Alabama debtor protections are weak, and Mobile lawyer wants changes.

By Alex Walsh

A recent report that gave Alabama an “F” for the legal protections it affords consumers with debt failed to surprise one Mobile attorney.

James Patterson is with Underwood & Riemer, PC, a firm that often defends consumers who find themselves facing bankruptcy. Patterson says the National Consumer Law Center’s assessment of Alabama’s debt protections is accurate.

“It appears the political shift of the last 20 years or so has put forth business protections over consumer protections,” Patterson says.

In many states, consumers with significant amounts of debt are offered limited yet significant protections of their income and assets from seizure. These laws can help consumers with debt keep their jobs, for example, which can serve as an avenue for paying debt down over time.

In Alabama, however, these protections are extremely limited. Bankrupt residents may only keep up to $3,000 worth of their own possessions, with a vehicle, a bank account, and all other assets being bundled into that one basket. And just $5,000 worth of the value of a home is protected. And no more than 75 percent of a worker’s wages are protected from garnishment.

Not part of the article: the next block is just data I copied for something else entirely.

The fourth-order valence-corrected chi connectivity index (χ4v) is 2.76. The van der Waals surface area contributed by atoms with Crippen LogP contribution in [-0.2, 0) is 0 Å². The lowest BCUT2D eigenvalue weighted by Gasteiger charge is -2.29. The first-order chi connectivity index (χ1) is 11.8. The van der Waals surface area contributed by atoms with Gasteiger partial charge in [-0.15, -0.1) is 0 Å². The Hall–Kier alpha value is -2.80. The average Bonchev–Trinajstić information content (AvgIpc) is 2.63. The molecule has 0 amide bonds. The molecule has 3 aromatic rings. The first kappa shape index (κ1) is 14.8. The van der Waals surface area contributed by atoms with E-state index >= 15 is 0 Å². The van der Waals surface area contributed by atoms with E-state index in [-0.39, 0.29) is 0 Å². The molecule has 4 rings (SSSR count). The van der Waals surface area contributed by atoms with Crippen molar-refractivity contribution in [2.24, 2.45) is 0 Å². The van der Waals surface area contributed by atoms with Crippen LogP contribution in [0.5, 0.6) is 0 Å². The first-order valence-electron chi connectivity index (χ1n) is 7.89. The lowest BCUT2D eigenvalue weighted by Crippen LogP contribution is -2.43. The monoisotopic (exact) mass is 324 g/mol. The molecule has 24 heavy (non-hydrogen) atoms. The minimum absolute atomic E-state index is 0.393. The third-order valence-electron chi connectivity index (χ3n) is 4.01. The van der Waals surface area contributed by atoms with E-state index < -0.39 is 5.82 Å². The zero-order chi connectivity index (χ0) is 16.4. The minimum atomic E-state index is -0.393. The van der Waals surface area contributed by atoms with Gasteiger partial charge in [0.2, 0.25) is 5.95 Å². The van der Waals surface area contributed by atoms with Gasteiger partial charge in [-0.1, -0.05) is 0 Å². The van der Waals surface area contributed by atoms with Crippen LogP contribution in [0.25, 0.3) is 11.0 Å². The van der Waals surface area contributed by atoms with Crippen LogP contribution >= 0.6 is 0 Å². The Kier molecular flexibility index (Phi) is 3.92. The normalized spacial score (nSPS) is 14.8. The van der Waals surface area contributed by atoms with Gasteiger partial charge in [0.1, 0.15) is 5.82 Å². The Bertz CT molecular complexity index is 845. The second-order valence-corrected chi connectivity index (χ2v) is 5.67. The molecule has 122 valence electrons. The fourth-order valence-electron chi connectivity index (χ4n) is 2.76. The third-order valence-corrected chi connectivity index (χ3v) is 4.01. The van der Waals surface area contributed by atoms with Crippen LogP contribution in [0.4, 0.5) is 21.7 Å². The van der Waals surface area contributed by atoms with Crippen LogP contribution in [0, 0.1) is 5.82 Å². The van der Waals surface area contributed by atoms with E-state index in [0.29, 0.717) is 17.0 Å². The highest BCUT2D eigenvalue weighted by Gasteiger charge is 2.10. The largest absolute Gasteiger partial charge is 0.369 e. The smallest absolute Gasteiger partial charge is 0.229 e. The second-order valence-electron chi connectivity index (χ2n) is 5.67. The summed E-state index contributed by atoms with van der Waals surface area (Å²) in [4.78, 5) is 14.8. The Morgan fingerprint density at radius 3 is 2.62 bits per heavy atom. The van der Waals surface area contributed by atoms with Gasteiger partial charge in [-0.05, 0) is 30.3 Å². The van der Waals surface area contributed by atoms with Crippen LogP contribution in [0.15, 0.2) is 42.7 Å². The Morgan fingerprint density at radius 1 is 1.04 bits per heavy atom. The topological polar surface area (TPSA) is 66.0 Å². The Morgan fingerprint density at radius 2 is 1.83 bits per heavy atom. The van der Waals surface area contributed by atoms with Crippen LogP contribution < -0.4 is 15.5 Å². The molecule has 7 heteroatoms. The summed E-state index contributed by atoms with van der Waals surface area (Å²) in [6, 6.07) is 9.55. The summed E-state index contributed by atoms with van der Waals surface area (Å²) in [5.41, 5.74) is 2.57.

“It is next to impossible to keep anything of value without having to surrender it to creditors,” Patterson says, “or pay back what the value of the items are worth.”

Patterson says the state’s laws need changing, particularly in instances where a business may have defrauded a consumer with little wealth. “Most consumers can barely afford to maintain a standard of living,” Patterson says, “let alone go toe to toe with a business who has defrauded them out of thousands of dollars.”

Patterson’s comments mirror those authored by the National Consumer Law Center for its recent report. “By updating their exemption laws, states can prevent debt buyers from reducing families to poverty,” the NCLC said. “These protections also benefit society at large, by keeping workers in the work force, helping families stay together, and reducing the demand on funds for unemployment compensation and social services.”